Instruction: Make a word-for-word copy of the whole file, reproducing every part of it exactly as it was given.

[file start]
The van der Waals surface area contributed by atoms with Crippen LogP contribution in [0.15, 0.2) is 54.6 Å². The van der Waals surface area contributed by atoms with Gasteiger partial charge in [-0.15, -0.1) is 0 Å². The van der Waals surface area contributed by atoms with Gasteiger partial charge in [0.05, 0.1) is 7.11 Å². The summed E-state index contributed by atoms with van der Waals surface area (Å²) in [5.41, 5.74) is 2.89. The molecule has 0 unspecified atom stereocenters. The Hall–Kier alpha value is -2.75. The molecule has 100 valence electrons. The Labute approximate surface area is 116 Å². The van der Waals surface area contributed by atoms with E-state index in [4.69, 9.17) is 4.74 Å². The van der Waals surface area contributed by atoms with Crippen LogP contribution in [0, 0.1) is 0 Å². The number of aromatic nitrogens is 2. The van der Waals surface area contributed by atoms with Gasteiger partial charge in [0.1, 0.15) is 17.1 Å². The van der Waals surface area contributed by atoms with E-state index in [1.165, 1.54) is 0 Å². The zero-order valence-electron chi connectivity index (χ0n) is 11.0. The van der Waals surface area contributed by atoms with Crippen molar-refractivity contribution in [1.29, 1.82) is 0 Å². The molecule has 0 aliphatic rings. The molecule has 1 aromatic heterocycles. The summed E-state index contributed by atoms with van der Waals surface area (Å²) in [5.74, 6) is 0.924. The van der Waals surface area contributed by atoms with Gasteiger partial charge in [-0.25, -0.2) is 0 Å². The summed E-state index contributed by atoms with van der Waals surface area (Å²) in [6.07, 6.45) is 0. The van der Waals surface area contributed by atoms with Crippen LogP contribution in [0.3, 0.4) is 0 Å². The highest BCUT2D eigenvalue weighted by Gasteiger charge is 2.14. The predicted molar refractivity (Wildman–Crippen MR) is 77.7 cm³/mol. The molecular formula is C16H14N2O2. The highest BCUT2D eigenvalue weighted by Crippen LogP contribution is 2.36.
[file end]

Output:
The van der Waals surface area contributed by atoms with Crippen LogP contribution in [0.15, 0.2) is 54.6 Å². The van der Waals surface area contributed by atoms with Gasteiger partial charge in [-0.15, -0.1) is 0 Å². The van der Waals surface area contributed by atoms with Gasteiger partial charge in [0.05, 0.1) is 7.11 Å². The summed E-state index contributed by atoms with van der Waals surface area (Å²) in [5.41, 5.74) is 2.89. The molecule has 0 unspecified atom stereocenters. The Hall–Kier alpha value is -2.75. The molecule has 100 valence electrons. The Labute approximate surface area is 116 Å². The van der Waals surface area contributed by atoms with E-state index in [4.69, 9.17) is 4.74 Å². The van der Waals surface area contributed by atoms with Crippen LogP contribution in [0, 0.1) is 0 Å². The number of aromatic nitrogens is 2. The van der Waals surface area contributed by atoms with Gasteiger partial charge in [0.1, 0.15) is 17.1 Å². The van der Waals surface area contributed by atoms with E-state index in [1.165, 1.54) is 0 Å². The zero-order valence-electron chi connectivity index (χ0n) is 11.0. The van der Waals surface area contributed by atoms with Crippen molar-refractivity contribution in [1.29, 1.82) is 0 Å². The molecule has 0 aliphatic rings. The molecule has 1 aromatic heterocycles. The summed E-state index contributed by atoms with van der Waals surface area (Å²) in [5.74, 6) is 0.924. The van der Waals surface area contributed by atoms with Gasteiger partial charge in [-0.25, -0.2) is 0 Å². The summed E-state index contributed by atoms with van der Waals surface area (Å²) in [6.07, 6.45) is 0. The van der Waals surface area contributed by atoms with Crippen LogP contribution in [0.3, 0.4) is 0 Å². The highest BCUT2D eigenvalue weighted by Gasteiger charge is 2.14. The predicted molar refractivity (Wildman–Crippen MR) is 77.7 cm³/mol. The molecular formula is C16H14N2O2. The highest BCUT2D eigenvalue weighted by Crippen LogP contribution is 2.36.